SR: I just wanted someone that was not a name first and foremost. And I wanted someone with a natural beauty, a bit of naivety, a bit of strength. I wanted certain resemblance’s to Camille Keaton in our new Jennifer. As an actress she needed to be fearless and to understand the magnitude of what we were doing and be able to handle what would come at her down the road. Sarah Butler had all of those. She was perfect no matter what anyone says about her, I know the right choice was made to cast her.

MG: Tell us about your film “Complacent”, which you wrote, produced and directed?
SR: “Complacent” is very close to me not only because it is the only film out of 15 that I have directed that I directed, wrote, and produced but also because there are many elements of that film that were inspired by both my life and my wife’s. The film is a study of my perspectives of different events of our lives some that happened together and many that happened to me before we met. A lot of it is very close to her and a lot is very close to me and I wanted to put it all in a dark, sad, funny at times somewhat satirical bag and shake it up together. Most people that have seen it have said to me that they saw part of themselves in the film within at least one of the characters. The cast was amazing and brought all these suburban white Americans to life big time for me. We did the film for literally no money and it was all passion that got it done. I am indebted to everyone that worked on that project.

MG: You have worked with Cerina Vincent on three films now, how did this relationship start?
SR: Cerina is now a very dear friend. My wife and I love her very much. We first met about seven years ago when I was directing a horror film for Stephen J. Cannell and we were trying to cast the lead. He came in the office and said, how about Cerina Vincent from “Cabin Fever”… Without thinking I said “yes”. We hit it off on that shoot, became friends and then she did a Syfy film for me “Devil On The Mountain” (which Syfy changed the title to “Sasquatch Mountain”) then we did “Complacent together”. She is a very underestimated actor, drama or comedy, horror or action or thriller she can do it all.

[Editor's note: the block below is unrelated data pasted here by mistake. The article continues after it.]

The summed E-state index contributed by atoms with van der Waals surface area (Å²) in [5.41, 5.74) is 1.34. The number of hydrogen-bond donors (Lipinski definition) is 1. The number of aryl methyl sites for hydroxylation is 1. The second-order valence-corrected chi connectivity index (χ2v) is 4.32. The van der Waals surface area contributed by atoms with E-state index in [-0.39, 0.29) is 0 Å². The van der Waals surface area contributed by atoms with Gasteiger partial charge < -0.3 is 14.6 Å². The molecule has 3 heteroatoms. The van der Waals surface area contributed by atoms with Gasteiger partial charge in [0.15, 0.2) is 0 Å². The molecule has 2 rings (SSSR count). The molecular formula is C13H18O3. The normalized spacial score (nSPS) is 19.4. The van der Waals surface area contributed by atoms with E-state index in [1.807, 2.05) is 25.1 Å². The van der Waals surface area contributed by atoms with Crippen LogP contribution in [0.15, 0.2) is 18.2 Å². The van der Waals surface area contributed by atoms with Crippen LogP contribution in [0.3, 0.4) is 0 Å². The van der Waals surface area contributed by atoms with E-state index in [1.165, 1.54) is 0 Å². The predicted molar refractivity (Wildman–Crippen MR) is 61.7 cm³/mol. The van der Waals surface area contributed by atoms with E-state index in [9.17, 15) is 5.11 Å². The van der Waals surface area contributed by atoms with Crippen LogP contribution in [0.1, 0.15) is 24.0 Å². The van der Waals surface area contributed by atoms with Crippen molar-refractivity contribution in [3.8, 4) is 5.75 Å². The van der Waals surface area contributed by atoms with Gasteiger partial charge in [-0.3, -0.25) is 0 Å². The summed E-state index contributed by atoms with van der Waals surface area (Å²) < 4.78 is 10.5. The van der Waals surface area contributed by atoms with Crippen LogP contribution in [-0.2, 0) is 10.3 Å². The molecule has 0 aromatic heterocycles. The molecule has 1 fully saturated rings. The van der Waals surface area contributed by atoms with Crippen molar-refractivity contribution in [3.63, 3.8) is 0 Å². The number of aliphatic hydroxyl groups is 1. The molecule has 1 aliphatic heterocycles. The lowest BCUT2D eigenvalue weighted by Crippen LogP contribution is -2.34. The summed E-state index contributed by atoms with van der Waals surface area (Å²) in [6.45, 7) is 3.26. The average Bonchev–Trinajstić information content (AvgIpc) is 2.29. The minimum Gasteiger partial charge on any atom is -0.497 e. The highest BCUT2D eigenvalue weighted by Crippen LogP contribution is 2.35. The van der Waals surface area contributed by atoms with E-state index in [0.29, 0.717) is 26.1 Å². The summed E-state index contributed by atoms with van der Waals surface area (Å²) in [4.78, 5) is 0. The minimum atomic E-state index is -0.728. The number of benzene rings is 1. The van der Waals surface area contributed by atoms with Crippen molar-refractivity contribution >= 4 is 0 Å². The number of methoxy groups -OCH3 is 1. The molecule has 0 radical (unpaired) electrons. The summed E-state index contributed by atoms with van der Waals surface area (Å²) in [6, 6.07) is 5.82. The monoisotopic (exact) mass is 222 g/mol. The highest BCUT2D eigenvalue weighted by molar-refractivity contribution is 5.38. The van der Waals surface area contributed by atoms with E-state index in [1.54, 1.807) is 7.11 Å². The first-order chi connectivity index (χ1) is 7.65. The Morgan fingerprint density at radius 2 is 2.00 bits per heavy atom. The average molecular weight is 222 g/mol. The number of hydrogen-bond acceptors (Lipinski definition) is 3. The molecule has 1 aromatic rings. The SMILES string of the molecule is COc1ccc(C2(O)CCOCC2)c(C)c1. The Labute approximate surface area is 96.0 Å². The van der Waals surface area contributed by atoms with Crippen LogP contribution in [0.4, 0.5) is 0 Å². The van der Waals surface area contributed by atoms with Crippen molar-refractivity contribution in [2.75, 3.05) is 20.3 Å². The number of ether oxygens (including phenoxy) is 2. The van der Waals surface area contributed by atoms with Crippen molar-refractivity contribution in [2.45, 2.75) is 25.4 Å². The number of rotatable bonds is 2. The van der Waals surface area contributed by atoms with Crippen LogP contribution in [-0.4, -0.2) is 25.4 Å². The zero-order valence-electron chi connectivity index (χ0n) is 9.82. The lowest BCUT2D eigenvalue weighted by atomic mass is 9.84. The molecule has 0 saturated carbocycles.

MG: You have worked with Syfy Channel on quite a few films now i.e. “Ice Twisters” and “Mongolian Death Worth”, tell us about working on those films?
SR: The TV movie world is very different than feature films. For the most part people do not understand that in television directors do not have a whole lot of say in a whole lot of things. Even though I am seriously poked fun at all over the internet for doing TV movies and then “I Spit On Your Grave”, I don’t care because I am actually very fortunate to be able to jump formats like that and shooting a Syfy movie is like being eight years old again and making my sci fi and action films with my super 8 camera. You have creatures, stunts, guns, blood… Come on, it’s a blast. Funny thing with internet critique is that if the people that were goofing on me for the TV movies I did before “I Spit” actually did a moment of research they would see that I have also done six other feature films.